The Making of a Whale Rescue Team - our gear
Approaching whales, especially those entangled in fishing gear, is dangerous and requires specialized skills and equipment. Only those licensed and permitted by Fisheries and Oceans Canada to conduct whale disentanglement and release operations may get close to a whale. It's the law! What follows is provided for information only, not as instruction.
Each entanglement poses a unique challenge to the rescue team. They are never the same - different whale, different gear, different conditions - so the rescue team must rely on a variety of tools and techniques. The whale is moving, diving and surfacing and the boat is moving and so is the sea.
The ultimate goal is to remove the entanglement, usually rope, but sometimes also traps and other materials, from the whale so the whale can swim free. But indiscriminate cutting is rarely successful. Selecting the key ropes to cut, where to cut them, and in which order, is critical. Cutting in the wrong place can make an entanglement worse. So the first step is always assessment and development of a plan.
With the plan in place, the requisite tools are prepared; grappling hooks, poles, fixed or flying knives, floats, sea anchors, and more. As a surgeon might prepare for an operation, the gear is laid out in an orderly manner to ensure ready access and safe deployment.
A grappling hook is thrown to attach a line to a whale in a first step to cutting the entanglement.
With a control line in place, the team begins the task of implementing the disentanglement plan.
Grappling hooks of various designs are needed to attached to the entangled gear and, under certain circumstances, grappling hooks with cutting blades actually cut the lines.
Knives used to cut whales free take many shapes and sizes. Some are extended on poles (fixed) while others are designed to be pulled by lines (flying). The specific blade used depends on the size of the line to be cut, how it has entangled the whale and many other factors.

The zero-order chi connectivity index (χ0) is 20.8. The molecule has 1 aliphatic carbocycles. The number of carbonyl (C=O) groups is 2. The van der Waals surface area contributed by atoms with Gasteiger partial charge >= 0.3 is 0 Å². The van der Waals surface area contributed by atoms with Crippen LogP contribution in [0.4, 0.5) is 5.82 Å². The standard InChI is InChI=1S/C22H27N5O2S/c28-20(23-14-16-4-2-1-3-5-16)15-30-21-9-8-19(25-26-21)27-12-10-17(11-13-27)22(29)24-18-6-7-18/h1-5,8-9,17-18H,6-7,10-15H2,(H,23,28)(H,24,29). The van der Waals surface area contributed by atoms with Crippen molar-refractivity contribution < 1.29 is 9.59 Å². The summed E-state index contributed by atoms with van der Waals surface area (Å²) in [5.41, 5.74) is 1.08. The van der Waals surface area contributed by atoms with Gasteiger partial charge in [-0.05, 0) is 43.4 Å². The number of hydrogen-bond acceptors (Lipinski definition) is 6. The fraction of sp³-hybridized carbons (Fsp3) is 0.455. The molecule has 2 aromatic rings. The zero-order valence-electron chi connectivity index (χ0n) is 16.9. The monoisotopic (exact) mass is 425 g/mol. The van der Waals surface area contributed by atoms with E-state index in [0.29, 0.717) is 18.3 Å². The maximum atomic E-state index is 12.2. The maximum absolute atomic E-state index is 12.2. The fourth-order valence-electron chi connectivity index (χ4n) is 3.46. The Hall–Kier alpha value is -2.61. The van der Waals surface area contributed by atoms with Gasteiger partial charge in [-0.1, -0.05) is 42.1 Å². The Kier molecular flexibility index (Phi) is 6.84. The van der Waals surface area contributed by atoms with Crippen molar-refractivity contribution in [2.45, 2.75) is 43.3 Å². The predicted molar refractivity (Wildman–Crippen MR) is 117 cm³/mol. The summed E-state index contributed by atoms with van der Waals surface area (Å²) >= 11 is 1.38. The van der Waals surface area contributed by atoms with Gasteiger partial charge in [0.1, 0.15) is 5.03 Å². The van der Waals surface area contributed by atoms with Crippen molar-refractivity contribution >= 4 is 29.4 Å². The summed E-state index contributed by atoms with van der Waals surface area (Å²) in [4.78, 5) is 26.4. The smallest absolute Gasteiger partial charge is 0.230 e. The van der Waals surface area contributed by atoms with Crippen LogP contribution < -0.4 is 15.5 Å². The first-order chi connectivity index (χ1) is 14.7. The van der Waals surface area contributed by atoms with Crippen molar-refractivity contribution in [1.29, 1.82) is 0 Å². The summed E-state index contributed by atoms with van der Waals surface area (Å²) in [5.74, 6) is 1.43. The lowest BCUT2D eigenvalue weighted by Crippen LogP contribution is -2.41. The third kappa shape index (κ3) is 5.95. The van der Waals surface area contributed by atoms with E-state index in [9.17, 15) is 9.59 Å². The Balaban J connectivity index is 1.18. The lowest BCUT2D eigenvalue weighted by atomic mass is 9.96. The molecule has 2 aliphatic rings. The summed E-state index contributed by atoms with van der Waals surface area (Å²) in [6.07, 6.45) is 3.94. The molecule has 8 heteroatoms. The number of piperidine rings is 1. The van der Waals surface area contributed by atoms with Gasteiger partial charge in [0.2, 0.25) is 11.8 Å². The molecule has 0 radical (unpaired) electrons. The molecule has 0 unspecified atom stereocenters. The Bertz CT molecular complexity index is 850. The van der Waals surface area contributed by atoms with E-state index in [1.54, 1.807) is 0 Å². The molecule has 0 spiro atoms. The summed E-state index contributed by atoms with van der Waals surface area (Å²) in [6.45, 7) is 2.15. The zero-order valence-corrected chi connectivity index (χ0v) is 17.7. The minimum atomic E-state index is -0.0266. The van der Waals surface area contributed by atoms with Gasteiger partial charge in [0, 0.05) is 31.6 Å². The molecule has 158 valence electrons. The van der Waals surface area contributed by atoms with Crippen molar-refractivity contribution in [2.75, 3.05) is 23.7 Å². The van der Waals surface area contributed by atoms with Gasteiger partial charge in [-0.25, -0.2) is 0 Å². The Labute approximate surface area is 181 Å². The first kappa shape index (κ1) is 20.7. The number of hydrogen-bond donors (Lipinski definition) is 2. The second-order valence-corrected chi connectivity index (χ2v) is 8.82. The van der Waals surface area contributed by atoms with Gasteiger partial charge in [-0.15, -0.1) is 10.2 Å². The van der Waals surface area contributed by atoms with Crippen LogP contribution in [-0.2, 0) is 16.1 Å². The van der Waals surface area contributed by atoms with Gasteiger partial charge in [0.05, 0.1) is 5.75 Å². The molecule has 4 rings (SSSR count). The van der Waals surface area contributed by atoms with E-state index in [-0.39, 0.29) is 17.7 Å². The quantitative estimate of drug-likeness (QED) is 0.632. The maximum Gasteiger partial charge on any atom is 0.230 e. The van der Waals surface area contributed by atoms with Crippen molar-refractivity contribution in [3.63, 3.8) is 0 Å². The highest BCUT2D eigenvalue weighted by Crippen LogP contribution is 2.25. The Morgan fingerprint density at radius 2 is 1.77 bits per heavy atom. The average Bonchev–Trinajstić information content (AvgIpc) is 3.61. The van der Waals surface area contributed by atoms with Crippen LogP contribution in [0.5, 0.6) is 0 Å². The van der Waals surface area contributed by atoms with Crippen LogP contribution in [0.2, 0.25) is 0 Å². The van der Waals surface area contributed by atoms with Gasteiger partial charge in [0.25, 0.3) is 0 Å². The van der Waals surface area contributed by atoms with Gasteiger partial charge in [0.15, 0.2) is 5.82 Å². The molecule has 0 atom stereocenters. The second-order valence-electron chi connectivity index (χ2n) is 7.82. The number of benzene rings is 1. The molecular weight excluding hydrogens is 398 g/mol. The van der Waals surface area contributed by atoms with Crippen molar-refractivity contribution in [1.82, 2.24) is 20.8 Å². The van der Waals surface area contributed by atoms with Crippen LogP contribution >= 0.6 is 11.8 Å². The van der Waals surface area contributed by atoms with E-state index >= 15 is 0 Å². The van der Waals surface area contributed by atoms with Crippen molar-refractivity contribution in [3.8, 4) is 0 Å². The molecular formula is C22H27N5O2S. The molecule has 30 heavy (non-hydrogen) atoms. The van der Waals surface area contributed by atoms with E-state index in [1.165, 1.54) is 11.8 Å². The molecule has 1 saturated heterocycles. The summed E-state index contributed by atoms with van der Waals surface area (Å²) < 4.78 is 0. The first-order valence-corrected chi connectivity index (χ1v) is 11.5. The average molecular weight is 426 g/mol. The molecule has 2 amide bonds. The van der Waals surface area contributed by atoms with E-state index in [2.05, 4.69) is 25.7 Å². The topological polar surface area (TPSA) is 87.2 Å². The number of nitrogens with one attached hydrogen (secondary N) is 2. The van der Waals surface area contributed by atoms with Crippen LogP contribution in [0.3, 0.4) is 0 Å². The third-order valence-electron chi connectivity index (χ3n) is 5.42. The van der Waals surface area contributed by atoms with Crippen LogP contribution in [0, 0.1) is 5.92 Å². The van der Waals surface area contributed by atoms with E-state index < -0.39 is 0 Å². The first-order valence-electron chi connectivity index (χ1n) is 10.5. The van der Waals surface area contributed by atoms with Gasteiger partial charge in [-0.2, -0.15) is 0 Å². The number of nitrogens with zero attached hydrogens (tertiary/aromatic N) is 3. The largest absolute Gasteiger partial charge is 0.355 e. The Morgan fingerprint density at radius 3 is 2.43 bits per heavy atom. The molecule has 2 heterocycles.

If the boat can get close enough to the whale, a pole mounted knife can be the instrument of choice. Otherwise, "flying" knives need to be employed. Imagine an orthodontist giving you a root canal while you're both riding bicycles. Now try to decide what tools you'd pick for the job. That gives you some idea of the complexities involved.
Disentanglement efforts can take days, especially if the weather doesn't cooperate. In order to keep track of the whale until the team can continue its work, we often attach a satellite monitored transmitter to the entangling gear.
The knives, poles, blades, and grapples that we use have been designed by entanglement experts in the USA, Canada and Europe. CWI is currently developing some new tools, to improve effectiveness, in cooperation with a design engineer in Moncton, New Brunswick, with support from the Canadian Museum of Nature and the International Conservation Fund of Canada.
Gear needs to be replaced regularly. Fifty ton whales can put a lot of strain on the tools that we use. Each disentanglement can "cost" us knives, poles and hooks. But the end result is surely worth the investment. If you would like to help make sure that we have all the gear needed for a disentanglement, please consider donating to our Campobello Whale Rescue Team fund.